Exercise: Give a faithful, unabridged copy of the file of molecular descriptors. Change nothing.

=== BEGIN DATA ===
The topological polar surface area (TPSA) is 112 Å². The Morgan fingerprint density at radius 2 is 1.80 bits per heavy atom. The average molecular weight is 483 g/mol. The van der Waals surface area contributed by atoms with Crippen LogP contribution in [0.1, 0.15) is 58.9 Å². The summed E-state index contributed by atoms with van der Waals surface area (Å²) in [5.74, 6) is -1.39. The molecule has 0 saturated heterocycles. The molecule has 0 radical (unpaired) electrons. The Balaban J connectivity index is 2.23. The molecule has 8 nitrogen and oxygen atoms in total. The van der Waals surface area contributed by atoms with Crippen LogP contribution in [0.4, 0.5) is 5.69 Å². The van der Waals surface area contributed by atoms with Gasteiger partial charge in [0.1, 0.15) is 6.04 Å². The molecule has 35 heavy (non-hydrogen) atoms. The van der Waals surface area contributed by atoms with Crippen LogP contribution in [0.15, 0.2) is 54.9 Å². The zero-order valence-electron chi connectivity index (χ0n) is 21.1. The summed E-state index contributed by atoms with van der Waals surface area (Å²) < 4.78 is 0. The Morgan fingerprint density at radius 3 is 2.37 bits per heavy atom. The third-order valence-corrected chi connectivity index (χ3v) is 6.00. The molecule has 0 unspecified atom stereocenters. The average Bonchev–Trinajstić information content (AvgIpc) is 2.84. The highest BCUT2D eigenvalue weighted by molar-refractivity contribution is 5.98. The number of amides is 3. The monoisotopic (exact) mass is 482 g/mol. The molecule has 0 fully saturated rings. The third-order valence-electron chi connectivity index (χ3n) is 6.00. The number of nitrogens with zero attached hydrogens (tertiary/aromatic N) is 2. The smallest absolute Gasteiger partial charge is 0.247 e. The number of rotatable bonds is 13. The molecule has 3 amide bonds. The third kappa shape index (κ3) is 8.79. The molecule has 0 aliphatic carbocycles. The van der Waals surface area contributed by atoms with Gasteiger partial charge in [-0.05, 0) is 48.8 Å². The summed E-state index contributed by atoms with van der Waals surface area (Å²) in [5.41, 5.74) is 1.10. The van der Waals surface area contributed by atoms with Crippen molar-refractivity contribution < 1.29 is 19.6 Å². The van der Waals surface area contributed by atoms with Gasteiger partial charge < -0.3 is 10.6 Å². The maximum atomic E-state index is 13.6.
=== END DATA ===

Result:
The topological polar surface area (TPSA) is 112 Å². The Morgan fingerprint density at radius 2 is 1.80 bits per heavy atom. The average molecular weight is 483 g/mol. The van der Waals surface area contributed by atoms with Crippen LogP contribution in [0.1, 0.15) is 58.9 Å². The summed E-state index contributed by atoms with van der Waals surface area (Å²) in [5.74, 6) is -1.39. The molecule has 0 saturated heterocycles. The molecule has 0 radical (unpaired) electrons. The Balaban J connectivity index is 2.23. The molecule has 8 nitrogen and oxygen atoms in total. The van der Waals surface area contributed by atoms with Crippen LogP contribution in [0.4, 0.5) is 5.69 Å². The van der Waals surface area contributed by atoms with Gasteiger partial charge in [0.1, 0.15) is 6.04 Å². The molecule has 35 heavy (non-hydrogen) atoms. The van der Waals surface area contributed by atoms with Crippen LogP contribution in [0.15, 0.2) is 54.9 Å². The zero-order valence-electron chi connectivity index (χ0n) is 21.1. The summed E-state index contributed by atoms with van der Waals surface area (Å²) < 4.78 is 0. The Morgan fingerprint density at radius 3 is 2.37 bits per heavy atom. The third-order valence-corrected chi connectivity index (χ3v) is 6.00. The molecule has 0 unspecified atom stereocenters. The average Bonchev–Trinajstić information content (AvgIpc) is 2.84. The highest BCUT2D eigenvalue weighted by molar-refractivity contribution is 5.98. The number of amides is 3. The monoisotopic (exact) mass is 482 g/mol. The molecule has 0 fully saturated rings. The third-order valence-electron chi connectivity index (χ3n) is 6.00. The number of nitrogens with zero attached hydrogens (tertiary/aromatic N) is 2. The smallest absolute Gasteiger partial charge is 0.247 e. The number of rotatable bonds is 13. The molecule has 3 amide bonds. The third kappa shape index (κ3) is 8.79. The molecule has 0 aliphatic carbocycles. The van der Waals surface area contributed by atoms with Gasteiger partial charge in [-0.05, 0) is 48.8 Å². The summed E-state index contributed by atoms with van der Waals surface area (Å²) in [5.41, 5.74) is 1.10. The van der Waals surface area contributed by atoms with Crippen molar-refractivity contribution < 1.29 is 19.6 Å². The van der Waals surface area contributed by atoms with Gasteiger partial charge < -0.3 is 10.6 Å². The maximum atomic E-state index is 13.6.